PCB Surface Finishes: When to Change it Up

The primary purpose of surface finishes is to prevent oxidation of the copper prior to soldering of the components.

Life seems to get more complicated with every twist and turn. Back when I held a soldering iron on the job, we used a mixture of tin (63%) and lead (37%) for the solder. This is known as Sn63 with the Sn part being the abbreviation of tin. The boards have the same coating on the plated holes and surface-mount pads. Application for SMD is referred to as Hot Air Solder Leveling (HASL) and applies to any of the available solder types.

The beauty of Sn63 is that it has a lower melting point and is eutectic. What “eutectic” means is that the metal solidifies rapidly over a short temperature range. The benefit is that you get fewer disturbed solder joints and good “wetting” where the surface finish and the solder form a cohesive bond for a reliable connection. You can still buy Sn63 off the shelf at the local electronics store.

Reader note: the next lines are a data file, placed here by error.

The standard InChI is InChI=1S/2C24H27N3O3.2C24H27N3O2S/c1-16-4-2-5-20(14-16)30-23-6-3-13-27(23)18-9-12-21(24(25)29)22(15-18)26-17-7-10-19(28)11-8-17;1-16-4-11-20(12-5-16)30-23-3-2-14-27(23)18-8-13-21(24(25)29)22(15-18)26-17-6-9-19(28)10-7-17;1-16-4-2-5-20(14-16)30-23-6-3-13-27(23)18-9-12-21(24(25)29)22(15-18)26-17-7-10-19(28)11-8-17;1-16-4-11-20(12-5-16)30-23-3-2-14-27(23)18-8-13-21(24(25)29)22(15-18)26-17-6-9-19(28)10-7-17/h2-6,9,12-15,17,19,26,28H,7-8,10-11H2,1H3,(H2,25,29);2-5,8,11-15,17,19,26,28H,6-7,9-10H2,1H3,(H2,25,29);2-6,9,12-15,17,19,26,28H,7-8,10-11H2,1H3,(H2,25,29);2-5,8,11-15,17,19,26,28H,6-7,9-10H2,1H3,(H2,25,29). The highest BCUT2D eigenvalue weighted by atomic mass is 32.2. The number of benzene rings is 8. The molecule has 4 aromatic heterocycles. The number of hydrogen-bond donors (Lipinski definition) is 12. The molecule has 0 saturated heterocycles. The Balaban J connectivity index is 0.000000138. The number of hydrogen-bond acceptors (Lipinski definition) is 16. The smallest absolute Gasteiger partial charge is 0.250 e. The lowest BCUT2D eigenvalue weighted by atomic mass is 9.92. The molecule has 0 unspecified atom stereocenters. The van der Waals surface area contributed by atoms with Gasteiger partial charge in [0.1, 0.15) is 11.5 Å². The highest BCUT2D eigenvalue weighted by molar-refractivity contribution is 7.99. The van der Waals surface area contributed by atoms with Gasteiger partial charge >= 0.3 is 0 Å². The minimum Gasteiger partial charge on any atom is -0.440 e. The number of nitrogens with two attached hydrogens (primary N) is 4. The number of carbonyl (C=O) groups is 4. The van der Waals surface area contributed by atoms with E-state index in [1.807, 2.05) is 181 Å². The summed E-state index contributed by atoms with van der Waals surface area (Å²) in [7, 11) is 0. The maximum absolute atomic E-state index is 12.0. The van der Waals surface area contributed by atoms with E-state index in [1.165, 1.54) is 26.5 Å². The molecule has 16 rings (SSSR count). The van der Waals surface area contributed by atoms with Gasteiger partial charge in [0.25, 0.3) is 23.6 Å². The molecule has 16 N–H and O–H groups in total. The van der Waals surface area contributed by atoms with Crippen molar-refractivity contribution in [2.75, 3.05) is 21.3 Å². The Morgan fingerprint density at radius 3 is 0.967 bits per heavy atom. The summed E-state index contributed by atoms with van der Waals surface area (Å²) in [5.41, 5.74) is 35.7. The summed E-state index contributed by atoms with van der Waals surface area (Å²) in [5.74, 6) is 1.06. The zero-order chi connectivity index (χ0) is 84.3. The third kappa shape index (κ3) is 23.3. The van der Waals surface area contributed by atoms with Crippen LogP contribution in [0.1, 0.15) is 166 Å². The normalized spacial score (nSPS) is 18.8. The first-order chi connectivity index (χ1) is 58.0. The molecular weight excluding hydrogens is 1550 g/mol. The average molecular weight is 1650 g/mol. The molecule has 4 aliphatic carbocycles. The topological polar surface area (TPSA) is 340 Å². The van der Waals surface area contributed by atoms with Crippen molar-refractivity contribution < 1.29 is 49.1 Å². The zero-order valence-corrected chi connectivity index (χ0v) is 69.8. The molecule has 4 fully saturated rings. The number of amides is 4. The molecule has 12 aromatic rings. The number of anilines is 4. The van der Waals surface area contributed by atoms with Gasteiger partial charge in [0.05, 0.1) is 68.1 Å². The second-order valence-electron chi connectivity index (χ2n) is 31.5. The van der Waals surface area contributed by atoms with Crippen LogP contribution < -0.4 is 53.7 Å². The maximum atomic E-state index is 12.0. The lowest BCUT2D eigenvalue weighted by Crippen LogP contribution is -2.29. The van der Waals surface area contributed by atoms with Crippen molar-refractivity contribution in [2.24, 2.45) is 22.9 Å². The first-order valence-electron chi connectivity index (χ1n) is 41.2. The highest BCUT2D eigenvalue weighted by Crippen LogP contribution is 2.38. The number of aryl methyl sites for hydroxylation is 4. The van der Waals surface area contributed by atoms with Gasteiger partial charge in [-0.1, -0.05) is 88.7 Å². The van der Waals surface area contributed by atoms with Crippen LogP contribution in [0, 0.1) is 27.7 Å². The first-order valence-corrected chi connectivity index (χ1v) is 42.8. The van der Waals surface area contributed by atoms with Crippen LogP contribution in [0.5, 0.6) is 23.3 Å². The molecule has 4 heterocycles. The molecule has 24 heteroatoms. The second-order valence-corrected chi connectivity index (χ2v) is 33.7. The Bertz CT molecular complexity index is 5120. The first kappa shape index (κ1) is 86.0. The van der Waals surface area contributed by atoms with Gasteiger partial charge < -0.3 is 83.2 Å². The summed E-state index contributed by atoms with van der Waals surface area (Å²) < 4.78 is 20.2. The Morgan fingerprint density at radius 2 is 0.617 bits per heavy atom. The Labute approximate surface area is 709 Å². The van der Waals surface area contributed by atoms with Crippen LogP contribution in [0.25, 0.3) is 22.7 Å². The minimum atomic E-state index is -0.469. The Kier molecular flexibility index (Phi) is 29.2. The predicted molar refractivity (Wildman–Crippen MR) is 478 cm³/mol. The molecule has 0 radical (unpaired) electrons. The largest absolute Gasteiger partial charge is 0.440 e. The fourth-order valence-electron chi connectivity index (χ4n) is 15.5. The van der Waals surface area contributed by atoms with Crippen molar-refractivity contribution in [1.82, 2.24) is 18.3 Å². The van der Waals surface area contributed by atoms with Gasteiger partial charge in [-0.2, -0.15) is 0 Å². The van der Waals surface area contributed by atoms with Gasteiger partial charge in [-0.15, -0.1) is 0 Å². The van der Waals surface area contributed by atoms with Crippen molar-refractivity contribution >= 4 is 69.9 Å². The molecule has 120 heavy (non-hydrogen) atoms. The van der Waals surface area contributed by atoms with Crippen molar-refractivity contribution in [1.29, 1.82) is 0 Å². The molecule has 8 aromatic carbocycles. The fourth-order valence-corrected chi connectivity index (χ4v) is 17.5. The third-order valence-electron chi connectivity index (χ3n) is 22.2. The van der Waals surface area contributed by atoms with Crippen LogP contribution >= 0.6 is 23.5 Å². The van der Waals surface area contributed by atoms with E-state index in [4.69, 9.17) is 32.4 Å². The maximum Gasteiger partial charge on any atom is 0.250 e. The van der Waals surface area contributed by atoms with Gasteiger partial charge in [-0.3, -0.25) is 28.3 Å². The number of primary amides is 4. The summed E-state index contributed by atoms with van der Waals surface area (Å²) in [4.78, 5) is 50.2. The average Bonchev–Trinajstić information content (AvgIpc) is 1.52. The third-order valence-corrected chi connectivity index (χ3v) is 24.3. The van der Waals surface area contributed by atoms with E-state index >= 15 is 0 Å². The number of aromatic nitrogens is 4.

On the other hand, lead is a dangerous metal that can cause birth defects and other health issues. The Europeans took the vanguard with the Reduction of Hazardous Waste (RoHS) initiative. If you want to sell electronic products to consumers, the lead has to be reduced to the minimum possible; not entirely eliminated but found primarily as a trace element within the chips.

SAC - Sn/Ag/Cu An Heroic Alloy!

Metallurgists, the world over looked for replacement formulas. Tin is still viable and is generally mixed with small amounts of silver and other elements such as antimony, copper or bismuth. The tin makes up the bulk of the alloy, typically around 95 to 99.3% If pure tin was used, the results could be problematic. Tin whiskers from dendritic growth present a shorting risk.